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Archive for the 'Karl Kipfmueller' Category

A Salon Exhibition Art, Objects and Furniture Exploring the Realm of Mid-Century Modernism

Featuring the townhouse.bz collection including Jud Nelson, Kamilla Talbot Piaget Studios, Kathy Urbina, Le Corbusier, Knoll, Milo Baughman, Pierre Jeanneret, Charles and Ray Eames, George Nelson, Aldo Tura, Fornascetti, Edward Wormley.

Opening Saturday, July 26th, 2014
From 6 to 9pm
Showing through September 6th, 2014
Thu & Sun 12 to 6pm
Fri & Sat 12 to 7:30pm
or by appointment

@ Guild Greene Gallery
281 Greene Avenue
Clinton Hill, Brooklyn 11238
718 398 6792

Visit Faux Real and explore historic Clinton Hill. Guild Greene’s building is the original 1890s headquarters and laboratory for Bristol Myers. Fine dining nearby includes Speedy Romeo, Marietta, Locando Vini & Olli and Aita.

Shown above: Holos/Series 23, No.1 (Wood Match) Roman Travertine & Red Slate; Jud Nelson, 1994

Contact Us for more information.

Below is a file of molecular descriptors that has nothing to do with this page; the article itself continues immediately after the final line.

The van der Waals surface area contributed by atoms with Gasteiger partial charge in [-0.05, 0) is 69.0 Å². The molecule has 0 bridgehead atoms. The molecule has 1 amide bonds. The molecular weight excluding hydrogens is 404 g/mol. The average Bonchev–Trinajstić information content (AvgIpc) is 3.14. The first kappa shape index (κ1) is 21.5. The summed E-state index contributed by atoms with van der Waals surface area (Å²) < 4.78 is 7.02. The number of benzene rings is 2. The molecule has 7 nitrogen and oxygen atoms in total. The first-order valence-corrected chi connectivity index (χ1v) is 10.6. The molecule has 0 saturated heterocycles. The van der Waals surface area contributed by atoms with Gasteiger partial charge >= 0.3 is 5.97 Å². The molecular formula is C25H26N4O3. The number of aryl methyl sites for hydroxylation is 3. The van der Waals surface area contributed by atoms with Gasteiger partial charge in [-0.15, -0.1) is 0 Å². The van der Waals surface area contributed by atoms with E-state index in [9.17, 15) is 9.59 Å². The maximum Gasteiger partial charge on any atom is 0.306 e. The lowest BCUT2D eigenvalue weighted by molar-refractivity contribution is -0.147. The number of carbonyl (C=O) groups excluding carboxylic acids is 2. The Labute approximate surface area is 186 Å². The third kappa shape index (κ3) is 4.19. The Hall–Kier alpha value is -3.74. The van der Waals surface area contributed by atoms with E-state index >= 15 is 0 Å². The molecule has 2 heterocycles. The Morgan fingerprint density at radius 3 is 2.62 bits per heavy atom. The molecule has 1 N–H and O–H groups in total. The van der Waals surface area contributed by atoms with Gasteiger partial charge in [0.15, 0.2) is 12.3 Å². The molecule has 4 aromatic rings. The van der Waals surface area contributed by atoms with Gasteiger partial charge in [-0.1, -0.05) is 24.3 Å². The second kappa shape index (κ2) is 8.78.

Congratulations to friend and colleague, Karl Kipfmueller, on the feature of his beautiful home in the July/August 2014 issue of Elle Decor.

In addition to the incredible photos of Kipfmueller’s home, I highly recommend reading the accompanying article which captures Kipfmueller’s wit, historic references and details his highly personal solutions to his home decor. For example, I learned (but was actually not surprised) that the rich tones on his living room walls were achieved with several coats of tinted butchers wax!

Posted by Marla Dekker July 1, 2014 / No Comments Filed Under Faux Bois, In the News, Jean Michel Frank, Karl Kipfmueller, townhouse.bz Art

Yves Wallpaper, Oil on linen, 2012

How do you start a painting? With a range of studies that are more about the figure.